Skip to main content

The Admirable Crichton

Pitlochry Festival Theatre
Four stars
There was never anything innocent about J.M. Barrie, as this 1902
dissection of class consciousness testifies in an at times
remarkably progressive if ultimately redundant fashion. Richard Baron's
revival has Barrie himself introduce his creation by way of his
elaborate stage directions to set the scene. These concern the
liberal-minded Earl of Loam, who gathers his three spoilt daughters,
Mary, Catherine and Agatha, his equally brattish nephew Ernest and an
extended coterie of aristocrats for a day of meeting the servants on
allegedly equal if toe-curlingly awkward terms before setting sail on a
family expedition.

With the eponymous butler Crichton and mouse-like maid Tweeny
accompanying, by the second act they are shipwrecked and, aside from
Crichton, without a clue about survival. After two years, the girls
have gone the way of most posh back-packers on gap-year, with Mary in
particular morphing into an androgynous lost girl in thrall of
Crichton, who now rules the roost. Any hippy idealism concerning
equality has, alas, been upended by old-fashioned patriarchy in a new
set of rags. What happens on the island, however, stays on the island,
and once the castaways are rescued, all  holiday romances are
forgotten, even as Ernest rewrites history in his self-aggrandising
memoir.

Dougal Lee gives a charismatic and statesmanlike performance as
Crichton, with Helen Mallon capturing the full sense of Mary's
awakening as she moves from studied boredom to off-the-leash abandon
and back. With the old order restored without any emotional or
political resolution, the play's author played by Alan Steele stands
appalled, both by its deeply unhappy ending, and by his impotent
complicity in being either unable or unwilling to rewrite it.

The Herald, July 4th 2014




ends

Comments

Popular posts from this blog

The Honourable K.W. Harman: Ltd Ink Corporation

31 Bath Road, Leith Docks, March 17th-20th

In a monumental shipping container down by Leith Docks, a Sex Pistols tribute band is playing Anarchy in the U.K.. on a stage set up in the middle of the room. Either side, various constructions have been built in such a way so viewers can window shop as they promenade from one end of the room to the next, with the holy grail of a bar at either end.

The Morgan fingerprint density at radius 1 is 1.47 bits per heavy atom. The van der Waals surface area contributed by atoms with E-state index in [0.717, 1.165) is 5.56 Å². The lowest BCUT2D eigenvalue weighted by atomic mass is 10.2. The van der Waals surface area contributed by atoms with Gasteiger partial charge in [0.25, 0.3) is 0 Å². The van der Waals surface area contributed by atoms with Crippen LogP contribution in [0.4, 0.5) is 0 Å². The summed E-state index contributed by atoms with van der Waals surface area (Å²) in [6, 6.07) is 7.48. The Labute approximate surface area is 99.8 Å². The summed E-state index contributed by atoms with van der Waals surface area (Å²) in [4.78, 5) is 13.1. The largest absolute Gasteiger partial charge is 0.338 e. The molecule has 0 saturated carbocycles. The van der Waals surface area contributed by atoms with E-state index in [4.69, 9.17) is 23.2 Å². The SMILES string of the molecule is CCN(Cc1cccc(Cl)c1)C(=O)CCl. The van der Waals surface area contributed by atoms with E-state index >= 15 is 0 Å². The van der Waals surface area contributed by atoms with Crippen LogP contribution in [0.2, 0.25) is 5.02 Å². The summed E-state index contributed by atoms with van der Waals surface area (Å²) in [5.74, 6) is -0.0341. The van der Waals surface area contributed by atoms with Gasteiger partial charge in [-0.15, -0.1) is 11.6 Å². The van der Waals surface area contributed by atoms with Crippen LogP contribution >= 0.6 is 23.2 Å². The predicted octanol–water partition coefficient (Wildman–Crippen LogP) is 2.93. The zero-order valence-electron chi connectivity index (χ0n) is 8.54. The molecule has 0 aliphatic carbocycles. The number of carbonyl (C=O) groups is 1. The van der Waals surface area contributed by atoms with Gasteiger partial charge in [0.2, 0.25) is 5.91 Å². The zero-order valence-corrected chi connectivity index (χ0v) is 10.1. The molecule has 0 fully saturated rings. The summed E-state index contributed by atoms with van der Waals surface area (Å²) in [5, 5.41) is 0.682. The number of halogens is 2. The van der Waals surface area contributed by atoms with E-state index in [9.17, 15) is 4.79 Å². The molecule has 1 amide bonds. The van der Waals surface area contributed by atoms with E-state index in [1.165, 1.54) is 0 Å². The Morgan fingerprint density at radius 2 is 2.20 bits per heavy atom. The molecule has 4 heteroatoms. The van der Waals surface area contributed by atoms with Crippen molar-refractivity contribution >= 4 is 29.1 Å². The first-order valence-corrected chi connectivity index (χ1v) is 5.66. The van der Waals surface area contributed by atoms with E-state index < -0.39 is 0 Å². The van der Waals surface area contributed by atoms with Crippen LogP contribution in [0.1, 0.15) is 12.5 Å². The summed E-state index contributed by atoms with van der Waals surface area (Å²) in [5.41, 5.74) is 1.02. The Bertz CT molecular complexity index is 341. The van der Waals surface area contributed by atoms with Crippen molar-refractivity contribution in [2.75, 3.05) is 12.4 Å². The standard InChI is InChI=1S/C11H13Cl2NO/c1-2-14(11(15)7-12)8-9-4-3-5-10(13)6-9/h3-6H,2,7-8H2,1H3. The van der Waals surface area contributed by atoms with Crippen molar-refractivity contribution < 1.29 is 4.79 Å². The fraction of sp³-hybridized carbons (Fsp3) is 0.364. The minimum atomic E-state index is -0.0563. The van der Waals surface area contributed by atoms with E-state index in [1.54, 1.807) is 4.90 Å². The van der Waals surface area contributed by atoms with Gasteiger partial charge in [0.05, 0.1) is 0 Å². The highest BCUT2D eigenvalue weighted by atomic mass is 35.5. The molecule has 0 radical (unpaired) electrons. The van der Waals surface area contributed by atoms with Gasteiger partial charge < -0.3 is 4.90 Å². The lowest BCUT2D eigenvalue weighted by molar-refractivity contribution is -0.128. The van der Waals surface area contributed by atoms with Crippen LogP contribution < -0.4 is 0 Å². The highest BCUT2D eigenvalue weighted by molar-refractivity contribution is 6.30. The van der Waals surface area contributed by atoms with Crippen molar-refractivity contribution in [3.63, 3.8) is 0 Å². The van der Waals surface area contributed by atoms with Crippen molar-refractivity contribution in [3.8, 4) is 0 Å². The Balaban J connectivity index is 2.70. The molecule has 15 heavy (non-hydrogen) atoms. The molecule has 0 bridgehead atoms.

Inbetween, there’s a confession booth and a mock-up of a private detective’s office with assorted documentation of real-life surveillance pinned to the walls. Two people seem to be having a conversation in public as if they're on a chat show. An assault course of smashed windows are perched on the floor like collateral damage of post-chucking out time target practice. A display of distinctively lettered signs originally created by a homeless man in search of a bed for the night are clumped together on placards that seem to be marking out territory or else finding comfort in being together. Opp…

The Maids

Dundee Rep

Two sisters sit in glass cases either side of the stage at the start of Eve Jamieson's production of Jean Genet's nasty little study of warped aspiration and abuse of power. Bathed in red light, the women look like artefacts in some cheap thrill waxworks horror-show, or else exhibits in a human zoo. Either way, they are both trapped, immortalised in a freak-show possibly of their own making.

Once the sisters come to life and drape themselves in the sumptuous bedroom of their absent mistress, they raid her bulging wardrobe to try on otherwise untouchable glad-rags and jewellery. As they do, the grotesque parody of the high-life they aspire to turns uglier by the second. When the Mistress returns, as played with daring abandon by Emily Winter as a glamour-chasing narcissist who gets her kicks from drooling over the criminal classes, you can't really blame the sisters for their fantasy of killing her.

Slabs of sound slice the air to punctuate each scene of Mart…

Scot:Lands 2017

Edinburgh's Hogmanay
Four stars

A sense of place is everything in Scot:Lands. Half the experience of Edinburgh's Hogmanay's now annual tour of the country's diverse array of cultures seen over nine bespoke stages in one global village is the physical journey itself. Scot:Lands too is about how that sense of place interacts with the people who are inspired inspired by that place.

So it was in Nether:Land, where you could see the day in at the Scottish Storytelling Centre with a mixed bag of traditional storytellers and contemporary performance poets such as Jenny Lindsay. The queues beside the Centre's cafe were further enlivened by the gentlest of ceilidhs was ushered in by Mairi Campbell and her band.

For Wig:Land, the grandiloquence of the little seen Signet Library in Parliament Square was transformed into a mini version of the Wigtown Book Festival. While upstairs provided a pop-up performance space where writers including Jessica Fox and Debi Gliori read eithe…